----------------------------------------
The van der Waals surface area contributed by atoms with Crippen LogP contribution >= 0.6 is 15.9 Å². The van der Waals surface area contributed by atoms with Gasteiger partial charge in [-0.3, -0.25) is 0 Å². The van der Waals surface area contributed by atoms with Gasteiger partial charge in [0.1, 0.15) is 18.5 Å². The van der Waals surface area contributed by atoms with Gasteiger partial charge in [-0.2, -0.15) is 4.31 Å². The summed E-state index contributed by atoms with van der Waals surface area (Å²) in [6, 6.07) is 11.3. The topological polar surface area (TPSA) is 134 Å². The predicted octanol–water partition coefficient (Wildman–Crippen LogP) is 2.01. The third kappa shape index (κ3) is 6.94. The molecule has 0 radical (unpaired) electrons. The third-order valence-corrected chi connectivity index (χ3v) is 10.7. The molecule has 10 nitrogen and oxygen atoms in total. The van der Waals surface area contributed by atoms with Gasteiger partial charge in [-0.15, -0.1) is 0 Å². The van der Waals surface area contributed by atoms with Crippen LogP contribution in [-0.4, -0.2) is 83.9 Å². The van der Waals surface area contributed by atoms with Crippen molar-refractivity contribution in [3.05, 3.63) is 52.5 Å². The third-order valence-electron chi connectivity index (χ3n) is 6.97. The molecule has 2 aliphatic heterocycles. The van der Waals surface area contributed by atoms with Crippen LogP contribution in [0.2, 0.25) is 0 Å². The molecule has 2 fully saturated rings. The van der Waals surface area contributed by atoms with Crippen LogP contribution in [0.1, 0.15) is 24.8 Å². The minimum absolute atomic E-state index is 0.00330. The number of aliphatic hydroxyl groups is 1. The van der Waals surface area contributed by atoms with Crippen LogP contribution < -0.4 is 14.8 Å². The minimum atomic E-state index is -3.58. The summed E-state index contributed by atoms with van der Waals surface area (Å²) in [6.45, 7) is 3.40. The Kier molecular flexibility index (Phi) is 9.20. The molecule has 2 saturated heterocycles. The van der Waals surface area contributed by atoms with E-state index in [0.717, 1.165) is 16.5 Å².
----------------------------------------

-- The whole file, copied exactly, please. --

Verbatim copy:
The van der Waals surface area contributed by atoms with Crippen LogP contribution >= 0.6 is 15.9 Å². The van der Waals surface area contributed by atoms with Gasteiger partial charge in [-0.3, -0.25) is 0 Å². The van der Waals surface area contributed by atoms with Gasteiger partial charge in [0.1, 0.15) is 18.5 Å². The van der Waals surface area contributed by atoms with Gasteiger partial charge in [-0.2, -0.15) is 4.31 Å². The summed E-state index contributed by atoms with van der Waals surface area (Å²) in [6, 6.07) is 11.3. The topological polar surface area (TPSA) is 134 Å². The predicted octanol–water partition coefficient (Wildman–Crippen LogP) is 2.01. The third kappa shape index (κ3) is 6.94. The molecule has 0 radical (unpaired) electrons. The third-order valence-corrected chi connectivity index (χ3v) is 10.7. The molecule has 10 nitrogen and oxygen atoms in total. The van der Waals surface area contributed by atoms with Gasteiger partial charge in [-0.15, -0.1) is 0 Å². The van der Waals surface area contributed by atoms with Crippen LogP contribution in [-0.4, -0.2) is 83.9 Å². The van der Waals surface area contributed by atoms with Crippen molar-refractivity contribution in [3.05, 3.63) is 52.5 Å². The third-order valence-electron chi connectivity index (χ3n) is 6.97. The molecule has 2 aliphatic heterocycles. The van der Waals surface area contributed by atoms with Crippen LogP contribution in [0.2, 0.25) is 0 Å². The molecule has 2 fully saturated rings. The van der Waals surface area contributed by atoms with Crippen LogP contribution in [0.1, 0.15) is 24.8 Å². The minimum absolute atomic E-state index is 0.00330. The number of aliphatic hydroxyl groups is 1. The van der Waals surface area contributed by atoms with Crippen LogP contribution < -0.4 is 14.8 Å². The minimum atomic E-state index is -3.58. The summed E-state index contributed by atoms with van der Waals surface area (Å²) in [6.45, 7) is 3.40. The Kier molecular flexibility index (Phi) is 9.20. The molecule has 2 saturated heterocycles. The van der Waals surface area contributed by atoms with E-state index in [0.717, 1.165) is 16.5 Å².